Hydrocarbon field (re-)development requires that a multitude of decisions are made under uncertainty. These decisions include the type and size of surface facilities, location, configuration, and number of wells but also which data to acquire. Both types of decisions, which development to choose and which data to acquire, are strongly coupled. The aim of appraisal is to maximize value while minimizing data acquisition costs. These decisions have to be done under uncertainty owing to the inherent uncertainty of the subsurface but also of other costs and economic parameters. Conventional value of information (VOI) evaluations can be used to determine how much can be spent to acquire data. However, VOI is very challenging to calculate for complex sequences of decisions with various costs and including the risk attitude of the decision-maker.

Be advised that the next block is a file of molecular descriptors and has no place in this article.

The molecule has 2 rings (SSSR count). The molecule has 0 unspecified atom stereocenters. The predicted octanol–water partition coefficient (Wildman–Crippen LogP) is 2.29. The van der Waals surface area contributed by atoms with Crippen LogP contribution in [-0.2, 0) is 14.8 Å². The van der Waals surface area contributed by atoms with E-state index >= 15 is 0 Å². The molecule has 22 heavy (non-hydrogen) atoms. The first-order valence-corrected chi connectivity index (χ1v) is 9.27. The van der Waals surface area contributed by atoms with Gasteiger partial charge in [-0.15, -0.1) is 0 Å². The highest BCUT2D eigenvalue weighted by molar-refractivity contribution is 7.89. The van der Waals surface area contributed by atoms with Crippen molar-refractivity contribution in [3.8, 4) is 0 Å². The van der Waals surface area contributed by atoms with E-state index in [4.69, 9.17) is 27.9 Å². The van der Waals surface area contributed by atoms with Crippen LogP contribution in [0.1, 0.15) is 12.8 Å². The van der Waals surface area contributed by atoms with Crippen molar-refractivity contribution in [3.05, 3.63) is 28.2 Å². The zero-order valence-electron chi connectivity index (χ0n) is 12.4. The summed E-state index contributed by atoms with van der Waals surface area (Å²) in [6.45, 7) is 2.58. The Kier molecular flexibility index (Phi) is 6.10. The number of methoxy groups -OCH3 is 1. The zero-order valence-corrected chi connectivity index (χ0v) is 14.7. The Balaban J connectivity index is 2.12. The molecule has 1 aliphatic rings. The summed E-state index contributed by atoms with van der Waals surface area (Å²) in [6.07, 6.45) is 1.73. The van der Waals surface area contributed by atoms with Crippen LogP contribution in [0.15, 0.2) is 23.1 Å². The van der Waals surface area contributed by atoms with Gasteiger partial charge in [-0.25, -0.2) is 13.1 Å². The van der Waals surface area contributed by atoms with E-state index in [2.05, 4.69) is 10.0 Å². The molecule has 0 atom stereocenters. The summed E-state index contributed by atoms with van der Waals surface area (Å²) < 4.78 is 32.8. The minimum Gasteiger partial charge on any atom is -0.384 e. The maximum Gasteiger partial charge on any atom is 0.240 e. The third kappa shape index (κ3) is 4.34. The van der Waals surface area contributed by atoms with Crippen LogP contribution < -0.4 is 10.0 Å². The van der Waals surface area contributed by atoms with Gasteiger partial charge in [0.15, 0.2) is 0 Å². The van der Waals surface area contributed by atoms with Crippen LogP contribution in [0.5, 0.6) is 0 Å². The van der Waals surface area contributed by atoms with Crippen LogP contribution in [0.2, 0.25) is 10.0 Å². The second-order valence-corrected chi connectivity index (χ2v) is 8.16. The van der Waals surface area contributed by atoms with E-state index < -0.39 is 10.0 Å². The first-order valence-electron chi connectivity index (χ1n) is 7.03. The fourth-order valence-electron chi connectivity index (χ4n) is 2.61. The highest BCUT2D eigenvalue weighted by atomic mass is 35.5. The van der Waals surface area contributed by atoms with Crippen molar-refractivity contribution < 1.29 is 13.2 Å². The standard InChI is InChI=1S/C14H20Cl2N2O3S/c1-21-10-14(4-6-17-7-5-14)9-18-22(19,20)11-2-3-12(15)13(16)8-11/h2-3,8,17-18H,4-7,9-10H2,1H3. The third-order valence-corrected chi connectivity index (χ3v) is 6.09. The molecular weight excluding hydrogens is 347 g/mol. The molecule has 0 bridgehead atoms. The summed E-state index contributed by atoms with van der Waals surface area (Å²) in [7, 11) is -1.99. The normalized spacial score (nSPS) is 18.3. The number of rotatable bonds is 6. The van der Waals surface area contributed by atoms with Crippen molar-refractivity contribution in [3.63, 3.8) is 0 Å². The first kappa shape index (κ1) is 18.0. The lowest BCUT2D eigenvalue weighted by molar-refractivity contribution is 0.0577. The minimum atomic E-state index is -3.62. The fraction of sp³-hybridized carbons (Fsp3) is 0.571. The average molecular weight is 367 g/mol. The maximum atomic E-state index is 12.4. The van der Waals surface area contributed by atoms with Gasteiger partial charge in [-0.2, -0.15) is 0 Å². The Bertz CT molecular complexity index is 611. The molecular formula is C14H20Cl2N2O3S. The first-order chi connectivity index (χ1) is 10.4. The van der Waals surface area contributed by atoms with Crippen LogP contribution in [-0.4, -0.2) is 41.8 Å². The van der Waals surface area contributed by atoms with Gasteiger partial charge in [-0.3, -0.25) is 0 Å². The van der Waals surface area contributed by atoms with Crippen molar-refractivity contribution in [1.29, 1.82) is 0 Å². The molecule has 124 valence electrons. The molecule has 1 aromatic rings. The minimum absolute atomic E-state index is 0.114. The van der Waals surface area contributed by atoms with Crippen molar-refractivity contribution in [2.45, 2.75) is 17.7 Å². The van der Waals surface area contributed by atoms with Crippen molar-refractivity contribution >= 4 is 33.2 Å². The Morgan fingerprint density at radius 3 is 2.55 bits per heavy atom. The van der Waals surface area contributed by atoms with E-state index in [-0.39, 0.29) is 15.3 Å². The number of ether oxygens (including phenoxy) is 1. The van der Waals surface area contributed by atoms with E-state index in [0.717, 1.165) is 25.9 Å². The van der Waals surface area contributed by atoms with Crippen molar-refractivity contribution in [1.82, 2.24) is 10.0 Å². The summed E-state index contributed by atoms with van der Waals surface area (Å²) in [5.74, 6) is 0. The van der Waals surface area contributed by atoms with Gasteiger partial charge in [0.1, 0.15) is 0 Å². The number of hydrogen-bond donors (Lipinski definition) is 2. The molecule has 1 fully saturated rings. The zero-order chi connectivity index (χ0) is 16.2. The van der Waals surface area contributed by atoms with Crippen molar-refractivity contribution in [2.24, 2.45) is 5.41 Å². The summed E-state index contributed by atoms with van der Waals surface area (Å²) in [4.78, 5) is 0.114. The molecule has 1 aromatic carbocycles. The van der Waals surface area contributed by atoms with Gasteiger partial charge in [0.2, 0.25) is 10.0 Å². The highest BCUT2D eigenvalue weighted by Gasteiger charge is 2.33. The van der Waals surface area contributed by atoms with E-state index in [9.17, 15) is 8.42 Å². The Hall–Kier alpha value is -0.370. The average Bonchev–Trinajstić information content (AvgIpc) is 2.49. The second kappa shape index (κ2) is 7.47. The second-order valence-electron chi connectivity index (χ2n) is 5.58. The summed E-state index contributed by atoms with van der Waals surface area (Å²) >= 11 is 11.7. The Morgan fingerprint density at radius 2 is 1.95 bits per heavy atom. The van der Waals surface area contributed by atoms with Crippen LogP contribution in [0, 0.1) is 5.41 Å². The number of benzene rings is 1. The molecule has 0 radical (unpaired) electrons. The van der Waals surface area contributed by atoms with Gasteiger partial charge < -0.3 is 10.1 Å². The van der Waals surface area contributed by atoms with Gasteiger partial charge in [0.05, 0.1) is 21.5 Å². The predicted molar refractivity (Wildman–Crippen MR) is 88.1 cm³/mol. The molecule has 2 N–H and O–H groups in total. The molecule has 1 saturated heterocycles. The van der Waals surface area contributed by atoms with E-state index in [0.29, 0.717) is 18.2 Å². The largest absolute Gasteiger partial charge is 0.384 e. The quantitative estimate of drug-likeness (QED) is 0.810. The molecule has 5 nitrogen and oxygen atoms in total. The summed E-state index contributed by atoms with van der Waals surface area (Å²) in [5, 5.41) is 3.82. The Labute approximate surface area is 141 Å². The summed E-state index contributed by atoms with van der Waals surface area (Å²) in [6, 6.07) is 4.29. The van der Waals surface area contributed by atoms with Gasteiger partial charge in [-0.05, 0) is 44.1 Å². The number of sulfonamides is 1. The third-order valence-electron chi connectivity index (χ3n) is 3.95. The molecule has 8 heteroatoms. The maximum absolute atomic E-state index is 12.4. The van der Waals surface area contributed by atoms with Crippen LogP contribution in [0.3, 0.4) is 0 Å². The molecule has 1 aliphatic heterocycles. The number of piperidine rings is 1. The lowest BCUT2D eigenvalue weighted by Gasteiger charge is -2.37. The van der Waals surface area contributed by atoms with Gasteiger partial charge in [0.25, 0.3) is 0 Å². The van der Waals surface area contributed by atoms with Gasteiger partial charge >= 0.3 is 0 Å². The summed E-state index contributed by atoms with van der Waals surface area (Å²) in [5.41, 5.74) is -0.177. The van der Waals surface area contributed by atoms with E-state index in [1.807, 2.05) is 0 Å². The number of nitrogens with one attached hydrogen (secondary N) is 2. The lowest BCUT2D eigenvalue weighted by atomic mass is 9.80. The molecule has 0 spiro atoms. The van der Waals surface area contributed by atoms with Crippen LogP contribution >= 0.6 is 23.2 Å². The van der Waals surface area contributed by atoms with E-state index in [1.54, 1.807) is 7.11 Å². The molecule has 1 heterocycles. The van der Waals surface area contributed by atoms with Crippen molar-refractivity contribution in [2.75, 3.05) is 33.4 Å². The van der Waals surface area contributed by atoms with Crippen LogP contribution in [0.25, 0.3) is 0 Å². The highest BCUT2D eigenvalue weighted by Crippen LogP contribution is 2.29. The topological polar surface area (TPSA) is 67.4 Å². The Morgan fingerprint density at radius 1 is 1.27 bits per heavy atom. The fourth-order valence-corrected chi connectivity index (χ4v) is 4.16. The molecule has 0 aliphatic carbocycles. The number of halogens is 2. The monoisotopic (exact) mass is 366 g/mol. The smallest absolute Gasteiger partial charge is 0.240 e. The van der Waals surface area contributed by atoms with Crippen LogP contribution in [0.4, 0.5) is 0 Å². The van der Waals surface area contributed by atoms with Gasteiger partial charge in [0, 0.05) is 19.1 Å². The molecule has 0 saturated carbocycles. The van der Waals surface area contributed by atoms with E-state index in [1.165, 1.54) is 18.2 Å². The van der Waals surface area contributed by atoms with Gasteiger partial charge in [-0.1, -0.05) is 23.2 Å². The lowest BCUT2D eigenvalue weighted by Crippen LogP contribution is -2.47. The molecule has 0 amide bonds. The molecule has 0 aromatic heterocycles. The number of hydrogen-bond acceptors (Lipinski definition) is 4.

We are using a partially observable Markov decision process (MDP) to determine the policy for the sequence and type of measurements and decisions to do. A partially observable MDP (POMDP) is characterized by the states (here: description of the system at a certain point in time), actions (here: measurements and development scenario), transition function (probabilities of transitioning from one state to the next), observations (measurements, appraisal activity), and rewards [costs for measurements, expected monetary value (EMV) of development options]. Solving the MDP gives the optimum policy, sequence of the decisions, the probability of maturation (POM) of a project, the EMV, the expected loss, the expected appraisal costs, and the probability of economic success (PES). These key performance indicators can then be used to select in a portfolio of projects the ones generating the highest expected reward for the company. Combining the production forecasts from numerical model ensembles with probabilistic capital and operating expenditures and economic parameters allows for quantitative decision-making under uncertainty.